• Finally i added an Exposure and a Vibrance effect to pimp the colors a bit
    • Motionblur optional

    Hope you've learned something from this short guide.


  • edited October 2016

    I wanted to make something else but I finally came up with another fire. Although the animation at the beginning is not very realistic and the fire moves in slow motion I think that I've matched the overall fire look much better here.

    And yess... no Motion Blur haha

  • I don't understand why my brain isn't able to take in what I'm seeing without going all googly-eyed -- too much random movement perhaps, am I the only one?

    Yes, both your videos with fire in them are way too slow to be realistic to how we see a bonfire in real life, but MY EYES THOUGH!

  • I'm sorry for your issue but i can't do anything against it... Atomic Particles are actually not made for these kind of effects thats why it is very hard to create a good result. I can image that the regular particle simulator can replicate fire much more realistic and less confusing but the discussion was created for inspiration only not for perfect looking results. (though I tried it )

  • Triem23Triem23 Moderator

    Takeoff a clever thing to do would be to create one of this Atomic Flames in a tall comp (like 50 wide by 500 tall--which is much larger than one would probably need, but that much detail could be useful), then bring this into another comp and use the Atomics as an animated texture source for the particle sim (I would probably proxy the Atomic Comp). Then, instead of a static texture on a moving particle, you can have an animated texture. Keyframe the start frame so each particle isn't identical, and, by combining the rippling textures of your Atomics with the physics of the particle sim you could build a really fantastic fire in full 3D space.

    I've done similar things using stock video fire for the texture it works very well.

    Incidentally I stole that technique from WETA. When they did the Balrog in "Lord of the Rings: The Fellowship of the Ring," doing full fire simulation was still impractical. The Balrog is spewing a particle system using stock fire (and smoke) as the particle textures. 

  • @Takeoff wow that is some lovely particles you have the. That last one is fantastic, I almost expected to to see a nice lady bond girl silhouette (man needed to look that spelling up)  coming out of those flames.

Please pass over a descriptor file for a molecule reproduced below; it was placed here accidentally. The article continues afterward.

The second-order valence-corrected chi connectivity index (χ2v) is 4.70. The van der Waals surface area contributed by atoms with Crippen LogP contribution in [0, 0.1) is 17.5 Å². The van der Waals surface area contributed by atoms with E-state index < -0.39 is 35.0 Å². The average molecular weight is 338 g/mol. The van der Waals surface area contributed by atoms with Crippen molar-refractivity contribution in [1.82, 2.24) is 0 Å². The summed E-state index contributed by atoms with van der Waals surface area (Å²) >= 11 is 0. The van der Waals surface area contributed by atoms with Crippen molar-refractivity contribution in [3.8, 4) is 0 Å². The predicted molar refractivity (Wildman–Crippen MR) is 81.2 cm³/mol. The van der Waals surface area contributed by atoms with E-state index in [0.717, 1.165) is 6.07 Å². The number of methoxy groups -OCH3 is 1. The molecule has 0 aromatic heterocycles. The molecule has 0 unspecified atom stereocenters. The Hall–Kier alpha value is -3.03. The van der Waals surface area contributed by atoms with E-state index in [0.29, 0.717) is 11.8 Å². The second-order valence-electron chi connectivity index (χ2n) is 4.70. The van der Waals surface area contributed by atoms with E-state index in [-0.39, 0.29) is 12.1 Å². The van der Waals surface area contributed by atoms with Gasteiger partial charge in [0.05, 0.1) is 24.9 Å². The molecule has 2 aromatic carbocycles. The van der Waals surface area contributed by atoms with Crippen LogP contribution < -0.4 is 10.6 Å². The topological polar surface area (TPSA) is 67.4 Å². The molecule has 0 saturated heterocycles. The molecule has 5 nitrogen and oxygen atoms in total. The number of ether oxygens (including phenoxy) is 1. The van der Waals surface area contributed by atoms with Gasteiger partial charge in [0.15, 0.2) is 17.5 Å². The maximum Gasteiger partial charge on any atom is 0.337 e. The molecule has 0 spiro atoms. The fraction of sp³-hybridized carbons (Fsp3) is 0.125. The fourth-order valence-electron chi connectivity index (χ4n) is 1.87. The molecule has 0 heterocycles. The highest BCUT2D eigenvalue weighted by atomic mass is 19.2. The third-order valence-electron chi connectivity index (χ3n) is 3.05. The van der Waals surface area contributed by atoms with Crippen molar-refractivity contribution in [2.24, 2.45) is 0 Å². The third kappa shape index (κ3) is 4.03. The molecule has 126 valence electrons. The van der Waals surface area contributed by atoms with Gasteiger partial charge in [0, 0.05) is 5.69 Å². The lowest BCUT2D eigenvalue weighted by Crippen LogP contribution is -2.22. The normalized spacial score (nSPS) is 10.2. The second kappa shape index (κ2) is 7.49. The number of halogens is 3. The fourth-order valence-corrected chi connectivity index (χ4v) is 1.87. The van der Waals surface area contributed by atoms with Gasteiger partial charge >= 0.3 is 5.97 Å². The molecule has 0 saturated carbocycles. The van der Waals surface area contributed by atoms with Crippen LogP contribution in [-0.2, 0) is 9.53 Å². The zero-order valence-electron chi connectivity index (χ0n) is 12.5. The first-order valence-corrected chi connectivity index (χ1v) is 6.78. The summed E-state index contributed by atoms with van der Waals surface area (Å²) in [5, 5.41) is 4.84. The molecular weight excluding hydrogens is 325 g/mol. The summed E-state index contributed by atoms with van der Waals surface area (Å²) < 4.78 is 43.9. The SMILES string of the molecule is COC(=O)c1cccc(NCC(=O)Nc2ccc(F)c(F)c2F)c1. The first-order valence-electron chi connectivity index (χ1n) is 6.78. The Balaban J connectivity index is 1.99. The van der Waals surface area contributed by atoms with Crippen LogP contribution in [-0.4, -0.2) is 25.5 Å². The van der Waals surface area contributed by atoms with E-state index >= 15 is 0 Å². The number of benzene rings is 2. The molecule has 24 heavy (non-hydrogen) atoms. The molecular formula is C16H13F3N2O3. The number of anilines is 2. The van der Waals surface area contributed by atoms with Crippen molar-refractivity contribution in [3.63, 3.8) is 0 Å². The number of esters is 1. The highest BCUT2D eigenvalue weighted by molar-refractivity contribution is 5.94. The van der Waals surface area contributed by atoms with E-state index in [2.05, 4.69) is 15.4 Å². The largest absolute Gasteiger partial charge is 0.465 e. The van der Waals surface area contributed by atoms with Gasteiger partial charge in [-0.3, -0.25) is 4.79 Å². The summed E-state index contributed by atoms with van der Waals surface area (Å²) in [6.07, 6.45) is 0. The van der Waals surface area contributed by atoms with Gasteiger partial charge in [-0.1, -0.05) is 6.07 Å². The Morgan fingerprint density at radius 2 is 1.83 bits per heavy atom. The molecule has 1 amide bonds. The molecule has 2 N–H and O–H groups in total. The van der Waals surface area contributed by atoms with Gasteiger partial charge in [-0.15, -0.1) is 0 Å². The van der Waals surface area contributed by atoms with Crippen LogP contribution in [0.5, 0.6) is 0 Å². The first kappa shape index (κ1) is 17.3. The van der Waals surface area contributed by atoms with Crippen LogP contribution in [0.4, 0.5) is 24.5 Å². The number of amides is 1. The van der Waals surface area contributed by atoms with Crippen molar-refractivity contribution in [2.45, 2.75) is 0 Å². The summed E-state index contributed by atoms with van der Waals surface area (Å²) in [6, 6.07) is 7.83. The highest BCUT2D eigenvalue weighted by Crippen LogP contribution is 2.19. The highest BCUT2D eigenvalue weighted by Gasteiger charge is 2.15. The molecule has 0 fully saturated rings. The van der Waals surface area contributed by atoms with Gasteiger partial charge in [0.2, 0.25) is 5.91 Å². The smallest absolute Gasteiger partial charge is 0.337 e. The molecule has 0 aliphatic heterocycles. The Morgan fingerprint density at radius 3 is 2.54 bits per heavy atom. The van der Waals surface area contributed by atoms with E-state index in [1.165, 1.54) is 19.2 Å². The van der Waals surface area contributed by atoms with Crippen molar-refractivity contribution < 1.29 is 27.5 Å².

• @Triem23: Thank you for the advice, I'm going to try it out and post the result here.

  • Triem23Triem23 Moderator
    edited October 2016

     Np. In the latter parts of this tutorial NxVisualStudio shows how to set up animated video textures in the particle sim. He also shows how to keyframe the 'Start frame' of the animated texture so each particle isn't identical.

    You will want to proxy your texture source comp. Animated particle textures will slow Hitfilm down a lot, especially if you have hundreds (or thousands) all animating on different frames. 

    You might want to either darken your Atomics to a very dark orange and/or turn down particle alpha so you can blend the particles in ADD mode without blowing out to a white blob. Try a circle emitter with a "Target" trajectory with the target far above the emitter on the Y-axis. This will help get a bit of "pyramid" shape for a bonfire look. Or a cone trajectory with 0 radius for a larger fire. 

    Try one of your smoke Atomics in a dark grey as a second texture. Duplicate the fire's emitter  change the seed, up the particle life and set this to NORMAL blend with the smoke texture. Layering ADD mode fire with NORMAL mode smoke can give a very realistic look. 

    You can kind of see what I am discussing in this test explosion.

  • edited October 2016

    The idea is great but the realization is almost impossible. Every setting I try does not work well because either the particles are all the same size or spawn in the air which looks both crap. Also a fadeout of individual particles looks weird.

  • This is the last version I did with the single atomic effect with fake motion blur. It is already a bit too much but anyways...

    @Triem23 Will come back to your suggestion maybe when I found out how to create a not weird looking result.

  • Triem23Triem23 Moderator

    Oops. A couple more tips on particle fire. The"anchor point" of a texture is the center of it's bounding box. So, when prepping your texture, have the "base" of the flame at the center of the comp. That locks everything to the "ground."

    Don't forget the scale variation property in the Movement Variation group. That breaks up the size of your particles. Life and speed variation is also useful.

    Remember you can attach multiple particle systems to an emitter for more scale/life/speed variation.

    The Lifetime Panel is your friend. Combining a fast fade out (a frame or two) with a scale varation (shrinking) can look natural. 

    The particle sim is Hitfilm Pro's single most powerful tool, but it's also the most complex to set up. 

  • Triem23Triem23 Moderator

    That last Atomic only is looking very realistic, actually. 

  • edited October 2016

    Thanks for the anchor point tip, I'm gonna try it once more.

  • edited October 2016

    Does anyone has an explanation for these 3 jumps in the anim? Would help me alot. Thanks in advance!